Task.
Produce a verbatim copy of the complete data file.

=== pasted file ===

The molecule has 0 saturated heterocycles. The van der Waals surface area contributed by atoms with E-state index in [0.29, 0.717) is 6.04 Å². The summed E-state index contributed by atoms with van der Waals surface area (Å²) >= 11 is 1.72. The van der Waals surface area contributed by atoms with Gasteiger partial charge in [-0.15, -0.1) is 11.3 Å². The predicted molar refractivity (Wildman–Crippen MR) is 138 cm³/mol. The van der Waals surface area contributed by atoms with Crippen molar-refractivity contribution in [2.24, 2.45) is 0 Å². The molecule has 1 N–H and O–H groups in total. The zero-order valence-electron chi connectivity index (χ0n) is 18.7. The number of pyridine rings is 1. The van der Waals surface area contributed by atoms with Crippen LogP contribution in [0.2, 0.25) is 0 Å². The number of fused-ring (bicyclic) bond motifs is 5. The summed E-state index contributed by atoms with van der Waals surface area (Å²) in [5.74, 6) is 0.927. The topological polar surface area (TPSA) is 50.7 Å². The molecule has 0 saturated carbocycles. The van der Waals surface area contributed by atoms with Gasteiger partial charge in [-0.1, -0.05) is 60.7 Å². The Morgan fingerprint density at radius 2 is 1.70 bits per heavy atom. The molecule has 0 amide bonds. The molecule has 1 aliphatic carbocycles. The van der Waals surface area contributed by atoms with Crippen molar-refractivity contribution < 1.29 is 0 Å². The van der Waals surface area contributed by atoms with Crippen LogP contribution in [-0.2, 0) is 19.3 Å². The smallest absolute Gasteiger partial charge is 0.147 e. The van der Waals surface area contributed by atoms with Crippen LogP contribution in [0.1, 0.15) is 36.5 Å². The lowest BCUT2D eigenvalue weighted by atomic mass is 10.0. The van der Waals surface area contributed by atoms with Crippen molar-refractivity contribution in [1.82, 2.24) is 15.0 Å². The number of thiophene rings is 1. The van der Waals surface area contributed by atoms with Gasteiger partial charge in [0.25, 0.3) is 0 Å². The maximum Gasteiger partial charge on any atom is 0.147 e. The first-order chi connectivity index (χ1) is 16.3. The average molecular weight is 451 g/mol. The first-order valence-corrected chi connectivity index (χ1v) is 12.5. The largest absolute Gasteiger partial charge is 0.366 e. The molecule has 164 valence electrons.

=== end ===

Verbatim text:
The molecule has 0 saturated heterocycles. The van der Waals surface area contributed by atoms with E-state index in [0.29, 0.717) is 6.04 Å². The summed E-state index contributed by atoms with van der Waals surface area (Å²) >= 11 is 1.72. The van der Waals surface area contributed by atoms with Gasteiger partial charge in [-0.15, -0.1) is 11.3 Å². The predicted molar refractivity (Wildman–Crippen MR) is 138 cm³/mol. The van der Waals surface area contributed by atoms with Crippen molar-refractivity contribution in [2.24, 2.45) is 0 Å². The molecule has 1 N–H and O–H groups in total. The zero-order valence-electron chi connectivity index (χ0n) is 18.7. The number of pyridine rings is 1. The van der Waals surface area contributed by atoms with Crippen LogP contribution in [0.2, 0.25) is 0 Å². The number of fused-ring (bicyclic) bond motifs is 5. The summed E-state index contributed by atoms with van der Waals surface area (Å²) in [5.74, 6) is 0.927. The topological polar surface area (TPSA) is 50.7 Å². The molecule has 0 saturated carbocycles. The van der Waals surface area contributed by atoms with Gasteiger partial charge in [-0.1, -0.05) is 60.7 Å². The Morgan fingerprint density at radius 2 is 1.70 bits per heavy atom. The molecule has 0 amide bonds. The molecule has 1 aliphatic carbocycles. The van der Waals surface area contributed by atoms with Crippen molar-refractivity contribution < 1.29 is 0 Å². The van der Waals surface area contributed by atoms with Crippen LogP contribution in [-0.2, 0) is 19.3 Å². The smallest absolute Gasteiger partial charge is 0.147 e. The van der Waals surface area contributed by atoms with Crippen LogP contribution in [0.1, 0.15) is 36.5 Å². The lowest BCUT2D eigenvalue weighted by atomic mass is 10.0. The van der Waals surface area contributed by atoms with Crippen molar-refractivity contribution in [1.82, 2.24) is 15.0 Å². The number of thiophene rings is 1. The van der Waals surface area contributed by atoms with Gasteiger partial charge in [0.25, 0.3) is 0 Å². The maximum Gasteiger partial charge on any atom is 0.147 e. The first-order chi connectivity index (χ1) is 16.3. The average molecular weight is 451 g/mol. The first-order valence-corrected chi connectivity index (χ1v) is 12.5. The largest absolute Gasteiger partial charge is 0.366 e. The molecule has 164 valence electrons.